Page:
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Let $(\Omega,\mathcal F)$ be a measurable space, $X:\Omega\rightarrow\mathbb R^d$ a measurable map and $\mathbb P$, $\mathbb Q$ two probability measures. Let $\mu_\mathbb P=\mathbb P\circ X^{-1}$ and $\mu_\mathbb Q=\mathbb Q\circ X^{-1}.$ Is it true that $\mathbb P$ is equivalent to $\mathbb Q$ if and only if $\text{supp}(\mu_\mathbb P)=\text{supp}(\mu_\mathbb Q)$? Here we define the support of a Borel probability measure as the smallest closed set such that its complement has measure zero. One direction is clear, how about the other?Counterexample? Maybe I am just overseeing something...

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up vote 4 down vote accepted

Untrue. Consider $\Omega=\mathbb R^d$, $\mathcal F=\mathcal B(\mathbb R^d)$, $X$ the identity, and $\mathbb P$ and $\mathbb Q$ some discrete probability measures with positive weights at the elements of some countable sets $S$ and $T$, respectively.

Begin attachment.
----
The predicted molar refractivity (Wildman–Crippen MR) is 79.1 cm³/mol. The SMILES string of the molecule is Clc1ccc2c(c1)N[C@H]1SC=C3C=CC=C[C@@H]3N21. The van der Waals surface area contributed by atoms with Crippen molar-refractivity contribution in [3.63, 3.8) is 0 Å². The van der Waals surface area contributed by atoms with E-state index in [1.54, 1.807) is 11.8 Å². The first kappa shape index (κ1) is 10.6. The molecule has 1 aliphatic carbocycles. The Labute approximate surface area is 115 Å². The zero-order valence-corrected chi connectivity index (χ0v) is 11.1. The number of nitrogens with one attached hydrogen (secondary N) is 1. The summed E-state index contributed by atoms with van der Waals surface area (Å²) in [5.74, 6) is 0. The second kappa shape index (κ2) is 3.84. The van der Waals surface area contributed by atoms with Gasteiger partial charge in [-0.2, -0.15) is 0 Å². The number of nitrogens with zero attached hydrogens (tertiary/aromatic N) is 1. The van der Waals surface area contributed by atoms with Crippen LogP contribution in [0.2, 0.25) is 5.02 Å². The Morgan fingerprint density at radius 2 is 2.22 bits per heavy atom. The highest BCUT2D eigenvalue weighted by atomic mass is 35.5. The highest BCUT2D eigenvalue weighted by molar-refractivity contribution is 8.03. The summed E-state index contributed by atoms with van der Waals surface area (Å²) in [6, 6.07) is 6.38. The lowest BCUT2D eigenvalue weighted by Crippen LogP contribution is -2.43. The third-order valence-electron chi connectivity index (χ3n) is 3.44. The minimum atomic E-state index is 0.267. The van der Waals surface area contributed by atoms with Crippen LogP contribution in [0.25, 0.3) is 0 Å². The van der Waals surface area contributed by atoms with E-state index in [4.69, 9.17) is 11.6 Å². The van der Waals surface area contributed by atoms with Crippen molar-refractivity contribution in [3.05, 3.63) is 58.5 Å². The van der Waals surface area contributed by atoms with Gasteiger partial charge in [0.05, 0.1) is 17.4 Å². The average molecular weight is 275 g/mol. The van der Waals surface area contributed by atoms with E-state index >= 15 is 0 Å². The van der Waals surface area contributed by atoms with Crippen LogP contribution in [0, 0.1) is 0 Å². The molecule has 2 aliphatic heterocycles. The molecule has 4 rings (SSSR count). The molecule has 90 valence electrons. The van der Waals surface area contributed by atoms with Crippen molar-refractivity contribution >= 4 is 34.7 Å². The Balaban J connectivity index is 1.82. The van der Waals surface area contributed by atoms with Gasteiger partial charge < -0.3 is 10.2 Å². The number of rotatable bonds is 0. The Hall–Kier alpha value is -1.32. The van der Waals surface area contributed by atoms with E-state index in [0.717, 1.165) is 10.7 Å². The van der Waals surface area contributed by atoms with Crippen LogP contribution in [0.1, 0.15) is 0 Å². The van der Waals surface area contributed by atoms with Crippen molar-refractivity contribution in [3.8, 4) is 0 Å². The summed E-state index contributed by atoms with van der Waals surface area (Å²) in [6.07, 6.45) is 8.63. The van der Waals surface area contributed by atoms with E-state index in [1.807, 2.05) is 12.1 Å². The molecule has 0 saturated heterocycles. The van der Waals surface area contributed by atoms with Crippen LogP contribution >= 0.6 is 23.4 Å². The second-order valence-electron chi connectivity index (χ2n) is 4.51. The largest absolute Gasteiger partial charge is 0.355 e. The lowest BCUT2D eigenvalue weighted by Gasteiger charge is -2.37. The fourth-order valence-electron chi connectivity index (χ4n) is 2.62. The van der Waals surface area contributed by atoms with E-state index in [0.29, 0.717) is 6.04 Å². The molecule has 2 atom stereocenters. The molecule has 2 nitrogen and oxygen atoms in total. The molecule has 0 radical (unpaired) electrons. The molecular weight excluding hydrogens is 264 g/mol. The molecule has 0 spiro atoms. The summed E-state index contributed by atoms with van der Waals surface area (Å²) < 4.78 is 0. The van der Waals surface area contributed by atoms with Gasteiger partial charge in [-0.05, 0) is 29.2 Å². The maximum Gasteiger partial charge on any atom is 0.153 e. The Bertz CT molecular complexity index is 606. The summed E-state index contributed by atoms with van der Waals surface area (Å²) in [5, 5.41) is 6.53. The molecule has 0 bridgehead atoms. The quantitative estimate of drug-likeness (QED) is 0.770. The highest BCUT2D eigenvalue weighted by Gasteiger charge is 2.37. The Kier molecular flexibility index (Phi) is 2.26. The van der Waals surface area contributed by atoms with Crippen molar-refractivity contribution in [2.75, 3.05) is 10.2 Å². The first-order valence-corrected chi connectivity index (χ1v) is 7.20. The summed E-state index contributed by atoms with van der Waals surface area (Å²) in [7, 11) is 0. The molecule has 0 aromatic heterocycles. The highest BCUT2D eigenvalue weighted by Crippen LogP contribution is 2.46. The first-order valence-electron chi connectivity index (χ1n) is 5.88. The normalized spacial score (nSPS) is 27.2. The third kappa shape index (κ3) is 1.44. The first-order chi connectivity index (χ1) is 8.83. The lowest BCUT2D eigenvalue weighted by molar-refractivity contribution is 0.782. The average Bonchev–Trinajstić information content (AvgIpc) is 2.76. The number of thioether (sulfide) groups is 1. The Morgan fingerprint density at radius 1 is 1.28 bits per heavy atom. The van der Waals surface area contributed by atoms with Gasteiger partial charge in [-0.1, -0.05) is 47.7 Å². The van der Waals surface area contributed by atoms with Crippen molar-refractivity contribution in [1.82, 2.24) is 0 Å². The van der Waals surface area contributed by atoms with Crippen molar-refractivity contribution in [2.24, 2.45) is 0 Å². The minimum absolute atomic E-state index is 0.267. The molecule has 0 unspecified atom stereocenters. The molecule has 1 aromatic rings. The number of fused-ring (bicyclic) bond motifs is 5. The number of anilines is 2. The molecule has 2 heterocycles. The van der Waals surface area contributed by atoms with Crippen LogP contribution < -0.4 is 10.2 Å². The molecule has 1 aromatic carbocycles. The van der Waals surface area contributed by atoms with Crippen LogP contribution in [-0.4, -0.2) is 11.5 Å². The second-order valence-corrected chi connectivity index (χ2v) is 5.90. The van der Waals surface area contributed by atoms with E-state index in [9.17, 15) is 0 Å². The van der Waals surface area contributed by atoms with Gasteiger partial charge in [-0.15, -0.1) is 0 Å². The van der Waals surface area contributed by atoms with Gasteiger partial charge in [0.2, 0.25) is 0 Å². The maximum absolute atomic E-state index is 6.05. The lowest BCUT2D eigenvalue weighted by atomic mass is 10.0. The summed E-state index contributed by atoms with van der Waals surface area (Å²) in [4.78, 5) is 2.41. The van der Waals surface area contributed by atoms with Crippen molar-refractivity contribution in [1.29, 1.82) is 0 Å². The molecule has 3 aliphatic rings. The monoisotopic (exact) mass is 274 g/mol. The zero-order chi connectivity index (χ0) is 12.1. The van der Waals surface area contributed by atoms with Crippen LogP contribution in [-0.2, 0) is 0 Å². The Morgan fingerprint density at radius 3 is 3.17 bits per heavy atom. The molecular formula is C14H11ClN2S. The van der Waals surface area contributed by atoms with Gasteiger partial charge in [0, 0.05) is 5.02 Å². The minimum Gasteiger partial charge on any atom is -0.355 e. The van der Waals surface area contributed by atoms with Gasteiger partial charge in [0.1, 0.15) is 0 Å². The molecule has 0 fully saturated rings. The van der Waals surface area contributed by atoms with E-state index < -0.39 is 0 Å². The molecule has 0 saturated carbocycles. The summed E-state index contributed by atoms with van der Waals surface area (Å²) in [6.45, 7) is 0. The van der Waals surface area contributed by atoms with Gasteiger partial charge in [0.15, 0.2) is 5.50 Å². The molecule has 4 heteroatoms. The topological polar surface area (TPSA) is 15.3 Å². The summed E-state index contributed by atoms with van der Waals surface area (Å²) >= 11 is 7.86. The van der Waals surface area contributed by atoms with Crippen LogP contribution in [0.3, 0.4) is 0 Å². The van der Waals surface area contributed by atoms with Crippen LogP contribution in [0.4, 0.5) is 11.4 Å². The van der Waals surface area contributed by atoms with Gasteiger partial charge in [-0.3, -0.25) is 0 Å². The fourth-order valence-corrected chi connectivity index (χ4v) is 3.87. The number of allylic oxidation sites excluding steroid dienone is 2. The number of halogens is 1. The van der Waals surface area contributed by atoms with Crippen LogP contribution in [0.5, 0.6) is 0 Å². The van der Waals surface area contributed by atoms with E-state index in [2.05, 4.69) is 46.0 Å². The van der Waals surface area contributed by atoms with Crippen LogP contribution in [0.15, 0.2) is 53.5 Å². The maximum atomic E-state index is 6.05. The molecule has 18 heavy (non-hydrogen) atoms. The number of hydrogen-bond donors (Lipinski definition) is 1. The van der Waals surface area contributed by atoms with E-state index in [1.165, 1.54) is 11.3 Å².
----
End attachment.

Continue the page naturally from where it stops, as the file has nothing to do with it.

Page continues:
Then the supports of $\mathbb P=\mu_\mathbb P$ and $\mathbb Q=\mu_\mathbb Q$ are the closures of $S$ and $T$. These may coincide while $S\cap T$ is empty, that is, one can have $\mathrm{supp}(\mu_\mathbb P)=\mathrm{supp}(\mu_\mathbb Q)$ while $\mathbb P$ and $\mathbb Q$ are mutually singular.

Example: if $d=1$, one can choose $S$ the set of rational numbers whose reduced form has an even denominator and $T$ the set of rational numbers whose reduced form has an odd denominator.

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